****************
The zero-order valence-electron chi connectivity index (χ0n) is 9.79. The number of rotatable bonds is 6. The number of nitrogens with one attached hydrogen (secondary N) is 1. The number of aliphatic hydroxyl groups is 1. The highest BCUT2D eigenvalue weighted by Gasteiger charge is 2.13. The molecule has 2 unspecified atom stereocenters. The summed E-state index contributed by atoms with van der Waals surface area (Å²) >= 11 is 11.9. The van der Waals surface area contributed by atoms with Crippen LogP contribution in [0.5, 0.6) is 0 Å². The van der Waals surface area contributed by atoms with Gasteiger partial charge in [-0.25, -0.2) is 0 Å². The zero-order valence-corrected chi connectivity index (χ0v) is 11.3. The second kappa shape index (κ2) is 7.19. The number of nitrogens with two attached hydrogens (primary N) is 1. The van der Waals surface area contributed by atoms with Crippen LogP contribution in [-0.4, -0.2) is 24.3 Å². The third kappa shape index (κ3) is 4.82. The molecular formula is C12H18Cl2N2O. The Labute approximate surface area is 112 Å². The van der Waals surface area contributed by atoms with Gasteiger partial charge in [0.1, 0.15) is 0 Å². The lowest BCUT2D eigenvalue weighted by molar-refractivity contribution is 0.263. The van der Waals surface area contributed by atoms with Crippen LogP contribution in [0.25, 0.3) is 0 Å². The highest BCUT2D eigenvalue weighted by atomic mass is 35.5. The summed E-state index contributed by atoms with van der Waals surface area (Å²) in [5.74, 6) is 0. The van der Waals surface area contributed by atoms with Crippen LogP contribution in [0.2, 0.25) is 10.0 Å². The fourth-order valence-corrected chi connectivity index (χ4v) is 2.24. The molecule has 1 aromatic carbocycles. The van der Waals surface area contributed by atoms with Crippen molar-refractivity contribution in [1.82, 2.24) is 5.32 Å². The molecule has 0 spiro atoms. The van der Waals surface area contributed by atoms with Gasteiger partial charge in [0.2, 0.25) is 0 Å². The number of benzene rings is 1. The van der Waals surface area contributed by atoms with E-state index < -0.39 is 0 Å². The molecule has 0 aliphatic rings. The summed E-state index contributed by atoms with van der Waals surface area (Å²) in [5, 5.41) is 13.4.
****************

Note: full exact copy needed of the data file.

The zero-order valence-electron chi connectivity index (χ0n) is 9.79. The number of rotatable bonds is 6. The number of nitrogens with one attached hydrogen (secondary N) is 1. The number of aliphatic hydroxyl groups is 1. The highest BCUT2D eigenvalue weighted by Gasteiger charge is 2.13. The molecule has 2 unspecified atom stereocenters. The summed E-state index contributed by atoms with van der Waals surface area (Å²) >= 11 is 11.9. The van der Waals surface area contributed by atoms with Crippen LogP contribution in [0.5, 0.6) is 0 Å². The van der Waals surface area contributed by atoms with Gasteiger partial charge in [-0.25, -0.2) is 0 Å². The zero-order valence-corrected chi connectivity index (χ0v) is 11.3. The second kappa shape index (κ2) is 7.19. The number of nitrogens with two attached hydrogens (primary N) is 1. The van der Waals surface area contributed by atoms with Crippen LogP contribution in [-0.4, -0.2) is 24.3 Å². The third kappa shape index (κ3) is 4.82. The molecular formula is C12H18Cl2N2O. The Labute approximate surface area is 112 Å². The van der Waals surface area contributed by atoms with Gasteiger partial charge in [0.1, 0.15) is 0 Å². The lowest BCUT2D eigenvalue weighted by molar-refractivity contribution is 0.263. The van der Waals surface area contributed by atoms with Crippen LogP contribution in [0.25, 0.3) is 0 Å². The highest BCUT2D eigenvalue weighted by atomic mass is 35.5. The summed E-state index contributed by atoms with van der Waals surface area (Å²) in [5.74, 6) is 0. The van der Waals surface area contributed by atoms with Crippen LogP contribution in [0.2, 0.25) is 10.0 Å². The fourth-order valence-corrected chi connectivity index (χ4v) is 2.24. The molecule has 1 aromatic carbocycles. The van der Waals surface area contributed by atoms with Crippen molar-refractivity contribution in [1.82, 2.24) is 5.32 Å². The molecule has 0 spiro atoms. The van der Waals surface area contributed by atoms with Gasteiger partial charge in [0.2, 0.25) is 0 Å². The number of benzene rings is 1. The van der Waals surface area contributed by atoms with E-state index < -0.39 is 0 Å². The molecule has 0 aliphatic rings. The summed E-state index contributed by atoms with van der Waals surface area (Å²) in [5, 5.41) is 13.4.